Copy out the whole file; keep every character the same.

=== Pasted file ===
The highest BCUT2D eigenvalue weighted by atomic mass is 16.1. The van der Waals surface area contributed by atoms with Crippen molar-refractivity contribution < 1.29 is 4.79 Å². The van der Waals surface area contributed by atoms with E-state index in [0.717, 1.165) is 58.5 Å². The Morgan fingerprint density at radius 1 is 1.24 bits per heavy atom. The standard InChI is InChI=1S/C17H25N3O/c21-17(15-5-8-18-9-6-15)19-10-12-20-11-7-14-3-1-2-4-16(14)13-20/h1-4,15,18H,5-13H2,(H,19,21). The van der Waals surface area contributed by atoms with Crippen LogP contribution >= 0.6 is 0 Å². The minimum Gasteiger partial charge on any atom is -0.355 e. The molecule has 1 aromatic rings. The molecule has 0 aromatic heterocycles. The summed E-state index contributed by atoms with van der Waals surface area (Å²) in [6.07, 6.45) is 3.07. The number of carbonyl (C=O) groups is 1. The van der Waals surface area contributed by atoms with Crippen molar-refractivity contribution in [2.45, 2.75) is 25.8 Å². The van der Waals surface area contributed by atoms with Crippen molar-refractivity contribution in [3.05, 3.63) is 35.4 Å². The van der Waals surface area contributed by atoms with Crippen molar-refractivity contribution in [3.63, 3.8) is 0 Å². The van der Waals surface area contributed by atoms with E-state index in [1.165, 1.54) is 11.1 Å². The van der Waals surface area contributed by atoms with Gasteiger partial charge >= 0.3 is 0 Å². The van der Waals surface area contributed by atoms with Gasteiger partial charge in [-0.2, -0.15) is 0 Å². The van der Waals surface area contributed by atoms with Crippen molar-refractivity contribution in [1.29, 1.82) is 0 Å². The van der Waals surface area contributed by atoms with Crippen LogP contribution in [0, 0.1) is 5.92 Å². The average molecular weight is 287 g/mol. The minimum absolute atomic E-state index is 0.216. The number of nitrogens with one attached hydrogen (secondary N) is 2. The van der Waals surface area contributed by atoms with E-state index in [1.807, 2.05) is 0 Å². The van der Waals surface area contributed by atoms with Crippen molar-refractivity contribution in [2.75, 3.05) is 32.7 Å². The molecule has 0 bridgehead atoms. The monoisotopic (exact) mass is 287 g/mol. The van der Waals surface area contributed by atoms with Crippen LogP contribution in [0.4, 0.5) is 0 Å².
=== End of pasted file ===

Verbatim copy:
The highest BCUT2D eigenvalue weighted by atomic mass is 16.1. The van der Waals surface area contributed by atoms with Crippen molar-refractivity contribution < 1.29 is 4.79 Å². The van der Waals surface area contributed by atoms with E-state index in [0.717, 1.165) is 58.5 Å². The Morgan fingerprint density at radius 1 is 1.24 bits per heavy atom. The standard InChI is InChI=1S/C17H25N3O/c21-17(15-5-8-18-9-6-15)19-10-12-20-11-7-14-3-1-2-4-16(14)13-20/h1-4,15,18H,5-13H2,(H,19,21). The van der Waals surface area contributed by atoms with Crippen LogP contribution >= 0.6 is 0 Å². The minimum Gasteiger partial charge on any atom is -0.355 e. The molecule has 1 aromatic rings. The molecule has 0 aromatic heterocycles. The summed E-state index contributed by atoms with van der Waals surface area (Å²) in [6.07, 6.45) is 3.07. The number of carbonyl (C=O) groups is 1. The van der Waals surface area contributed by atoms with Crippen molar-refractivity contribution in [2.45, 2.75) is 25.8 Å². The van der Waals surface area contributed by atoms with Crippen molar-refractivity contribution in [3.05, 3.63) is 35.4 Å². The van der Waals surface area contributed by atoms with Crippen molar-refractivity contribution in [3.63, 3.8) is 0 Å². The van der Waals surface area contributed by atoms with E-state index in [1.165, 1.54) is 11.1 Å². The van der Waals surface area contributed by atoms with Gasteiger partial charge >= 0.3 is 0 Å². The van der Waals surface area contributed by atoms with Gasteiger partial charge in [-0.2, -0.15) is 0 Å². The van der Waals surface area contributed by atoms with Crippen molar-refractivity contribution in [1.29, 1.82) is 0 Å². The van der Waals surface area contributed by atoms with Crippen LogP contribution in [0, 0.1) is 5.92 Å². The average molecular weight is 287 g/mol. The minimum absolute atomic E-state index is 0.216. The number of nitrogens with one attached hydrogen (secondary N) is 2. The van der Waals surface area contributed by atoms with E-state index in [1.807, 2.05) is 0 Å². The van der Waals surface area contributed by atoms with Crippen molar-refractivity contribution in [2.75, 3.05) is 32.7 Å². The molecule has 0 bridgehead atoms. The monoisotopic (exact) mass is 287 g/mol. The van der Waals surface area contributed by atoms with Crippen LogP contribution in [0.4, 0.5) is 0 Å².